Inverness Harbour Trust are delighted to have received further support from Sustrans Scotland for the next stage in the development of the Inverness Maritime Heritage Trail. Funding has been allocated under the Places for Everyone scheme. The aim of Places for Everyone is to create safe, attractive, healthier places by increasing the number of trips made by walking, cycling and wheeling for everyday journeys. The scheme is funded by the Scottish Government through Transport Scotland and is administered by Sustrans Scotland. Places for Everyone contributes to the Scottish Government’s aim for a healthier, environmentally sustainable nation with a strong economy and communities, as laid out in the National Performance Framework.
Funding has been secured to take forward the proposals developed last year by Inverness Harbour Trust, Sustrans Scotland and Highland Council to create a Maritime Heritage Trail that would improve connectivity of the Maritime quarter of Inverness with the city centre. In addition, the aim is to improve the cycling and pedestrian experience along this section of Shore Street, Cromwell Road and Longman Drive. This also forms part of the National Cycle Network Route 1 (Land’s End to John O’ Groats) and is popular with cycle to work commuters from the north and in particular The Black Isle.
“We are honoured to receive further support from Sustrans Scotland to develop this exciting project which will be to the benefit of not only Inverness but the wider Highland Region.” Port Chief Executive Sinclair Browne said. The support will go toward finalising the plans and build upon the work already undertaken as part of Phase 1.
Sinclair Browne added, “There will be a further opportunity for stakeholders to comment once we have developed the proposals in further detail, similar to the public event held earlier this year in the Victorian Market.”
Landscape architects TGP, has been retained to develop their initial proposals and both Civic Engineers and Wallace Stone have been brought on board to advise on the engineering aspects of the project.
It is likely that public consultation will take place in the first quarter of 2020. Along with the heritage trail proposal, the Port Authority also wants to see more development at Harbour Gait, the extensive area of foreshore which they own out the Kessock Bridge. This will bring added vibrancy to the Maritime Quarter. Proposals are still at the embryonic stage; however, an outline land use plan has been submitted to Highland Council as part of the Inner Moray Firth Local Development Plan process. Further discussions are anticipated with Highland Council to develop these proposals as well as a comprehensive stakeholder engagement programme.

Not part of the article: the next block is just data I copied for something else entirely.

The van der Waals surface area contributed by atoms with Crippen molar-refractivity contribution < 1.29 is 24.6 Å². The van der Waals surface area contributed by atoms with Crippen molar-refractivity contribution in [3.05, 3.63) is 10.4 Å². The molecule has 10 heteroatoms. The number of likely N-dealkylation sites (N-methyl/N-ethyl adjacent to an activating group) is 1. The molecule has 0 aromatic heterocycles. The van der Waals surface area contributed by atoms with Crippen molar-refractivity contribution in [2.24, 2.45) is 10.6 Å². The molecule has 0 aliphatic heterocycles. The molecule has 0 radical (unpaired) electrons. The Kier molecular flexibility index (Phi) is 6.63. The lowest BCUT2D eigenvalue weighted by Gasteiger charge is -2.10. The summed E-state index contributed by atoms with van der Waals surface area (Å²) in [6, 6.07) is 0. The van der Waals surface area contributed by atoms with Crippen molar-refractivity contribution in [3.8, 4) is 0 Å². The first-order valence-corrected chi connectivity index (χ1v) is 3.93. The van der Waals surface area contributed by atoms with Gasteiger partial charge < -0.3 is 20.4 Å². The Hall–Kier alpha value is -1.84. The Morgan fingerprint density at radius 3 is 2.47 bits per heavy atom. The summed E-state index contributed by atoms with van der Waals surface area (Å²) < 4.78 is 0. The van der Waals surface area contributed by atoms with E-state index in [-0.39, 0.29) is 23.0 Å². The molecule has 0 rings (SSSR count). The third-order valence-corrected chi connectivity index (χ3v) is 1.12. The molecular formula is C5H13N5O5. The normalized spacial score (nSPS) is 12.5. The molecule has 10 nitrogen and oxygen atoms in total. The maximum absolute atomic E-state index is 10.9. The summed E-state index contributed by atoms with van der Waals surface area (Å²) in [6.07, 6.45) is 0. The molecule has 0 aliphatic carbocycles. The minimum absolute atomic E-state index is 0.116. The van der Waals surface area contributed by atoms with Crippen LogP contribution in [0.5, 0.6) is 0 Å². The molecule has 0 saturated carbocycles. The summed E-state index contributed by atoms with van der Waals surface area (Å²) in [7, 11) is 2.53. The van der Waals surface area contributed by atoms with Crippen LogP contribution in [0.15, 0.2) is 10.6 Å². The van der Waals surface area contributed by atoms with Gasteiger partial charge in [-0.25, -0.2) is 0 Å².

The Port Authority also wants to see an increase in the number of cruise ships visiting Inverness. The Port Authority is targeting specifically smaller expedition-sized cruise ships.
“It’s just about increasing the awareness of the Port as well as looking to improve environment and getting people to engage with the cities Maritime Heritage whether this is through learning or by physical activity whatever your age.” Concluded Sinclair Browne.
Simon Strain, Infrastructure Manager for Sustrans Scotland said, “The Port of Inverness is part of the city’s industrial heritage and a gateway to the city and the Highlands as a whole. We are pleased to be involved in a project which encourages people to see a new side to the city or to go on to explore Scotland through the National Cycle Network.
“We look forward to seeing the detailed proposals from Inverness Harbour Trust and hearing feedback from local residents and visitors.”